The crisis can be understood by viewing ascetical discipline as a religious exercise that provides a potent psychological resource for chastity. The psychological status of the practiced ascetic is also a core feature of his pastoral effectiveness. The priest’s effectiveness in his pastoral mission to the laity and to his fellow priests, in addition to his belief or confidence in his vocation, are rooted in prayer. The following ideas outline the common notions in the psychology of asceticism:

Any Christian having a familiarity with the spiritual classics widely available only forty years ago (a time when many bishops today were in their training) would have immediately recognized each of these assertions as obvious. Yet, these ideas are no longer serious topics of discussion, by priest, prelate, or commentator, even in the wake of the sexual abuse crisis.

A sexual apology has wormed its way into the Church over the last half century and it will continue to grow even after all abusive clerics have been sent packing. As evidence of the continuing crisis, we hear declarations by priests and prelates that dismiss the seriousness of consensual sexual behavior in clergy and trivialize the spiritual and psychological significance of sexual temptation. The sexual apology is that part of the therapeutic mentality that has at once protected abusive priests, and provided a moral cover for other sexually active priests while dismissing the traditional and time-tested principles on religious devotion, chastity, and asceticism. The following points buttress the sexual apology:

In spite of the currency these ideas carry in the sexually progressive circles, they can be shown to be spurious by a study of the philosophical treatment of asceticism, and also by the careful reading of scientific evidence from the perspective of natural philosophy.


Predictably, when the storm surge in pagan sexuality began to overwhelm the natural defenses of the clergy in the 1950s and 1960s, those without the spiritual anchor of ascetical discipline were set adrift-- perpetrators as well as their managers. As the initial storm surge receded, a spawn of the therapeutic mentality remained in the tidal pools.


So, why do these ideas persist among professionals, even in the wake of the disaster that they helped to cause? There are two overarching explanations for their persistence; one having to do with the ideas on the philosophy of the human person, the other having to do with the ideas on the status of scientific knowledge. Each of these ideas has become deeply ingrained in contemporary thought. As to the first set of ideas, there are the beliefs concerning human suffering and motivation, adopted from Enlightenment and Marxist philosophers, and subsequently fostered by therapeutic psychology. One core idea is that human suffering is not the result of original sin and personal choice, but is rather the result of the evils inflicted by social institutions. The other core idea is that human motivation is energized at its deepest levels by sexual desire. The fusion of these ideas on the origins of suffering and motivation has been the rule since Freud, whose prejudice still retains enormous leverage on the thinking of therapeutic professionals, as well as on the thoughts of some priests and bishops. Many believe that chaste celibacy is at best an improbable state, and most likely an impossible state for the majority of men who aspire to it (which we concede to be true, without the support of ascetical discipline); they view the impossible as an unworthy topic of serious scientific study.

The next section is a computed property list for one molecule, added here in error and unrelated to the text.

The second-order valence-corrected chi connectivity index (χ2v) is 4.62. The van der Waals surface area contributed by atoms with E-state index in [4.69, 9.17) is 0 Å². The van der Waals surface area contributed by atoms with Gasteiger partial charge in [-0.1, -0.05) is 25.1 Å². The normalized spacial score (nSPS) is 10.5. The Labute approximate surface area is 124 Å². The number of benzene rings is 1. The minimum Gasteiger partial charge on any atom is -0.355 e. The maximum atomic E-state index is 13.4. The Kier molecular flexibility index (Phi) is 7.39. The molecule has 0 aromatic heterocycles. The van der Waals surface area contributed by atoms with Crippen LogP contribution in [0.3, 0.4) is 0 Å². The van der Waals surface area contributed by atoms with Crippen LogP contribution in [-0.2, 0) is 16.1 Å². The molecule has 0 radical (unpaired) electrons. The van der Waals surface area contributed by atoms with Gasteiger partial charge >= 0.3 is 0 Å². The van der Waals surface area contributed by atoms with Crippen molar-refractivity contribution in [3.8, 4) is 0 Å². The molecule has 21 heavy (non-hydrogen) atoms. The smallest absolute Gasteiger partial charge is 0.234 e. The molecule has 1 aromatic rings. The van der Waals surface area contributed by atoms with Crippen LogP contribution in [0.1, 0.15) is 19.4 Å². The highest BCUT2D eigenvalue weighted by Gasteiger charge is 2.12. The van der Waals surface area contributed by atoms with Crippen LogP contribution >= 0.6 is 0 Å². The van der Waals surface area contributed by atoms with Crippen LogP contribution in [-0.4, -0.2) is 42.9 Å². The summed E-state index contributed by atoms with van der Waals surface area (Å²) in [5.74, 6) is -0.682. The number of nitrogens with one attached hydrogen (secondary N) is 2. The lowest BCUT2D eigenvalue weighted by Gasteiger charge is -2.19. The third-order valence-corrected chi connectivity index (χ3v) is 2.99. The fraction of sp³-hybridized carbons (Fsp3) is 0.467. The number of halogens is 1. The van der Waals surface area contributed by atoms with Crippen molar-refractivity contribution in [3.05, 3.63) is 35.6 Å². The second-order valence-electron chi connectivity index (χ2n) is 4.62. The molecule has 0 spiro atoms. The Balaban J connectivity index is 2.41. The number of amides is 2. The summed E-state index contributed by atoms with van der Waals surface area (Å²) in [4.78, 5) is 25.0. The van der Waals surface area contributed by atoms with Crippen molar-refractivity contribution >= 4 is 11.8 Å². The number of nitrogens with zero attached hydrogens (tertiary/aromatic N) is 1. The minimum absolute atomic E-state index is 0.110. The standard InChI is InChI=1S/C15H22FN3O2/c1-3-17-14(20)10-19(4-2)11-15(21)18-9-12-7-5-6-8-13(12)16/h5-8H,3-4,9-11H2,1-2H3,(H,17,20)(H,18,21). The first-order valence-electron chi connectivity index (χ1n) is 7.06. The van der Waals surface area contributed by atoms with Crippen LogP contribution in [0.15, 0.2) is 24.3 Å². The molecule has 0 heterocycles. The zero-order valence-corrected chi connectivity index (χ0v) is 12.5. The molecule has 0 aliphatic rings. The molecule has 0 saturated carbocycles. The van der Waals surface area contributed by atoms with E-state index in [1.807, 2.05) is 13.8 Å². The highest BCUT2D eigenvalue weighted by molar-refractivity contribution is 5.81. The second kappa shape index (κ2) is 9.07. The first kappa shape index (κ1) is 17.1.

Here we argue that the homosexual problem is a major factor in the current scandal, but we emphasize that it would be a mistake to focus on the problem of homosexuality as a primary cause. Indeed, the scandal and its homosexual roots are symptoms of an ever deepening crisis of religion in the clergy.


Second, these ideas persist because of a deeply held assumption about the role of science in probing the foundational truths about living things. Since Descartes, science has claimed the privileged status as the arbiter of all objective truth. Philosophy, traditionally understood in the writings, for example, of Plato, and especially the natural philosophy of Aristotle and St. Thomas Aquinas, can no longer lay claim to the truth (it is supposed) since this ancient and dated discipline does not have the specialized knowledge of the sciences, which give them their unique and privileged status. Rather than begin with the study of the intellect, the life of virtue, and that of the spiritual life in religion, in the empirical sciences, and many in the therapeutic disciplines, rest comfortably with the idea that man’s conscious behaviors about the good, and about the significance of sex, can only be understood by investigating the bodily appetites-- most importantly sexual desire-- and social forces. Many believe that only the scientist is uniquely qualified for this task and both the cleric’s and the commoner’s judgment on such matters must defer to this expertise. In sum, little quarter is given to religion or philosophy for guiding sexual behavior or teaching the student of its nature. This is especially true for therapeutic psychology, the branch of behavioral science that treats persons with emotional concerns.